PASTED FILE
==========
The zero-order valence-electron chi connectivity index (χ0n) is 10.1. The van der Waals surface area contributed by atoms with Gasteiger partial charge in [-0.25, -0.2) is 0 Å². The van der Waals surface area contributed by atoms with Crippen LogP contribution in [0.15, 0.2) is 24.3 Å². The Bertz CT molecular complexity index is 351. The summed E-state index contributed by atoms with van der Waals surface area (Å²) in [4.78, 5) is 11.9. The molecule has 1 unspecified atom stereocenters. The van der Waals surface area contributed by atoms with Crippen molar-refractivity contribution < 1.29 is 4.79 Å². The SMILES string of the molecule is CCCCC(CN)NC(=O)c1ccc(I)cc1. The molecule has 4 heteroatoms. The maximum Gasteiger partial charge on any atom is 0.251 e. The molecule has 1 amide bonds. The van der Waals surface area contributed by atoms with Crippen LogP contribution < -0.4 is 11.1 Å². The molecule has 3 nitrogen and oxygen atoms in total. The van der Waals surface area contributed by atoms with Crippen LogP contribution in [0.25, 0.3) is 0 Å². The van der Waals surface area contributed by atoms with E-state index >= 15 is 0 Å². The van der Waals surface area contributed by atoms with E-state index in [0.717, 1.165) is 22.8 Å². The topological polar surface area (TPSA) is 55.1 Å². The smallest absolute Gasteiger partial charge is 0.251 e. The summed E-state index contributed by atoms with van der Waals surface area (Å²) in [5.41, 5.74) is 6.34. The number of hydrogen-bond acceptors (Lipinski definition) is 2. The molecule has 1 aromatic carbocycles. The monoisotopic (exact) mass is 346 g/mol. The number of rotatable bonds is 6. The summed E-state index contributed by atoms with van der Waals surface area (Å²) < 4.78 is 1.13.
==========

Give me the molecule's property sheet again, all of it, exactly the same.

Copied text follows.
The zero-order valence-electron chi connectivity index (χ0n) is 10.1. The van der Waals surface area contributed by atoms with Gasteiger partial charge in [-0.25, -0.2) is 0 Å². The van der Waals surface area contributed by atoms with Crippen LogP contribution in [0.15, 0.2) is 24.3 Å². The Bertz CT molecular complexity index is 351. The summed E-state index contributed by atoms with van der Waals surface area (Å²) in [4.78, 5) is 11.9. The molecule has 1 unspecified atom stereocenters. The van der Waals surface area contributed by atoms with Crippen molar-refractivity contribution < 1.29 is 4.79 Å². The SMILES string of the molecule is CCCCC(CN)NC(=O)c1ccc(I)cc1. The molecule has 4 heteroatoms. The maximum Gasteiger partial charge on any atom is 0.251 e. The molecule has 1 amide bonds. The van der Waals surface area contributed by atoms with Crippen LogP contribution < -0.4 is 11.1 Å². The molecule has 3 nitrogen and oxygen atoms in total. The van der Waals surface area contributed by atoms with Crippen LogP contribution in [0.25, 0.3) is 0 Å². The van der Waals surface area contributed by atoms with E-state index >= 15 is 0 Å². The van der Waals surface area contributed by atoms with E-state index in [0.717, 1.165) is 22.8 Å². The topological polar surface area (TPSA) is 55.1 Å². The smallest absolute Gasteiger partial charge is 0.251 e. The summed E-state index contributed by atoms with van der Waals surface area (Å²) in [5.41, 5.74) is 6.34. The number of hydrogen-bond acceptors (Lipinski definition) is 2. The molecule has 1 aromatic carbocycles. The monoisotopic (exact) mass is 346 g/mol. The number of rotatable bonds is 6. The summed E-state index contributed by atoms with van der Waals surface area (Å²) < 4.78 is 1.13.